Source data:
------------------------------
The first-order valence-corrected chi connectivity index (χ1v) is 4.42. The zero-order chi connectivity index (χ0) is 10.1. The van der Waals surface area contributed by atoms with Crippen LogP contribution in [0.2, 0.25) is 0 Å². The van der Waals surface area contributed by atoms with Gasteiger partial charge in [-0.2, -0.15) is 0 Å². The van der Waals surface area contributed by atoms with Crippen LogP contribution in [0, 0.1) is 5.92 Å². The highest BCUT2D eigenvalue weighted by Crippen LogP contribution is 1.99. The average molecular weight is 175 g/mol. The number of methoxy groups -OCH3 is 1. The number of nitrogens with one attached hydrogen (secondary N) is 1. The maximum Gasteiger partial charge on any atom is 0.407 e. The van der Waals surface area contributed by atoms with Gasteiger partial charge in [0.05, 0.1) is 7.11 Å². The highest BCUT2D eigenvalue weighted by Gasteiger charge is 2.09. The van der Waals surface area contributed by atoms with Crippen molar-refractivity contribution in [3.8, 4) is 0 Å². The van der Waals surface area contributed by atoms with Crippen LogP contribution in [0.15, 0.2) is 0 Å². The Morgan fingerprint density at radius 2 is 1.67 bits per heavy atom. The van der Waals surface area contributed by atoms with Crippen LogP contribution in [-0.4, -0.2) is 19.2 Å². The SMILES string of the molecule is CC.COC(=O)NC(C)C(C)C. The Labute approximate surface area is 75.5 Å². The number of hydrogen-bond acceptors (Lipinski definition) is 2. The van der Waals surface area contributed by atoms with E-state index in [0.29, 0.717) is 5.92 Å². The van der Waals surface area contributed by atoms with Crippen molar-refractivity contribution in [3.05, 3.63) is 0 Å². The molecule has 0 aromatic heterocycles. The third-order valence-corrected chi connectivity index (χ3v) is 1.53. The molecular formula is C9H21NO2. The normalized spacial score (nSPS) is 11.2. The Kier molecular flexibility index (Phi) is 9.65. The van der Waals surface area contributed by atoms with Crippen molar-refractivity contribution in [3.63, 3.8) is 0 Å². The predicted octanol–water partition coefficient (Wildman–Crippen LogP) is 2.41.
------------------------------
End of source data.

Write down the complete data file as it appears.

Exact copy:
The first-order valence-corrected chi connectivity index (χ1v) is 4.42. The zero-order chi connectivity index (χ0) is 10.1. The van der Waals surface area contributed by atoms with Crippen LogP contribution in [0.2, 0.25) is 0 Å². The van der Waals surface area contributed by atoms with Gasteiger partial charge in [-0.2, -0.15) is 0 Å². The van der Waals surface area contributed by atoms with Crippen LogP contribution in [0, 0.1) is 5.92 Å². The highest BCUT2D eigenvalue weighted by Crippen LogP contribution is 1.99. The average molecular weight is 175 g/mol. The number of methoxy groups -OCH3 is 1. The number of nitrogens with one attached hydrogen (secondary N) is 1. The maximum Gasteiger partial charge on any atom is 0.407 e. The van der Waals surface area contributed by atoms with Gasteiger partial charge in [0.05, 0.1) is 7.11 Å². The highest BCUT2D eigenvalue weighted by Gasteiger charge is 2.09. The van der Waals surface area contributed by atoms with Crippen molar-refractivity contribution in [3.8, 4) is 0 Å². The van der Waals surface area contributed by atoms with Crippen LogP contribution in [0.15, 0.2) is 0 Å². The Morgan fingerprint density at radius 2 is 1.67 bits per heavy atom. The van der Waals surface area contributed by atoms with Crippen LogP contribution in [-0.4, -0.2) is 19.2 Å². The SMILES string of the molecule is CC.COC(=O)NC(C)C(C)C. The Labute approximate surface area is 75.5 Å². The number of hydrogen-bond acceptors (Lipinski definition) is 2. The van der Waals surface area contributed by atoms with E-state index in [0.29, 0.717) is 5.92 Å². The van der Waals surface area contributed by atoms with Crippen molar-refractivity contribution in [3.05, 3.63) is 0 Å². The molecule has 0 aromatic heterocycles. The third-order valence-corrected chi connectivity index (χ3v) is 1.53. The molecular formula is C9H21NO2. The normalized spacial score (nSPS) is 11.2. The Kier molecular flexibility index (Phi) is 9.65. The van der Waals surface area contributed by atoms with Crippen molar-refractivity contribution in [3.63, 3.8) is 0 Å². The predicted octanol–water partition coefficient (Wildman–Crippen LogP) is 2.41.